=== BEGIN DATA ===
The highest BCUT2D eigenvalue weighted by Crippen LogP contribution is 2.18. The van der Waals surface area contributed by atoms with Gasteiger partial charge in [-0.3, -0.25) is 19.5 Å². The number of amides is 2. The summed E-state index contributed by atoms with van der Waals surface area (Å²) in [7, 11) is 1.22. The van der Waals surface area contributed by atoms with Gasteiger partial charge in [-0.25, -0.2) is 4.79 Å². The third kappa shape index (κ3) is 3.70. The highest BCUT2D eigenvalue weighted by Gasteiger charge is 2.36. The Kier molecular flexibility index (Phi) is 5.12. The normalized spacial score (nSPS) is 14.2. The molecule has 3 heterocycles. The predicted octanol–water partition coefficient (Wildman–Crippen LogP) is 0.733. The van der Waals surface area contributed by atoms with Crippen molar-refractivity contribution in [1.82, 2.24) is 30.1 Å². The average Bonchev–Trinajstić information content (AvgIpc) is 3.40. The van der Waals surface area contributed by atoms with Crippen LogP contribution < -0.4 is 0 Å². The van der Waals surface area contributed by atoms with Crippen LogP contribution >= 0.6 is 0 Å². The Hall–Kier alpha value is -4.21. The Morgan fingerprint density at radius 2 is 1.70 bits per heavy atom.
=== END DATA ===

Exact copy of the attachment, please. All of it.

The highest BCUT2D eigenvalue weighted by Crippen LogP contribution is 2.18. The van der Waals surface area contributed by atoms with Gasteiger partial charge in [-0.3, -0.25) is 19.5 Å². The number of amides is 2. The summed E-state index contributed by atoms with van der Waals surface area (Å²) in [7, 11) is 1.22. The van der Waals surface area contributed by atoms with Gasteiger partial charge in [-0.25, -0.2) is 4.79 Å². The third kappa shape index (κ3) is 3.70. The highest BCUT2D eigenvalue weighted by Gasteiger charge is 2.36. The Kier molecular flexibility index (Phi) is 5.12. The normalized spacial score (nSPS) is 14.2. The molecule has 3 heterocycles. The predicted octanol–water partition coefficient (Wildman–Crippen LogP) is 0.733. The van der Waals surface area contributed by atoms with Crippen molar-refractivity contribution in [1.82, 2.24) is 30.1 Å². The average Bonchev–Trinajstić information content (AvgIpc) is 3.40. The van der Waals surface area contributed by atoms with Crippen LogP contribution < -0.4 is 0 Å². The van der Waals surface area contributed by atoms with Crippen LogP contribution >= 0.6 is 0 Å². The Hall–Kier alpha value is -4.21. The Morgan fingerprint density at radius 2 is 1.70 bits per heavy atom.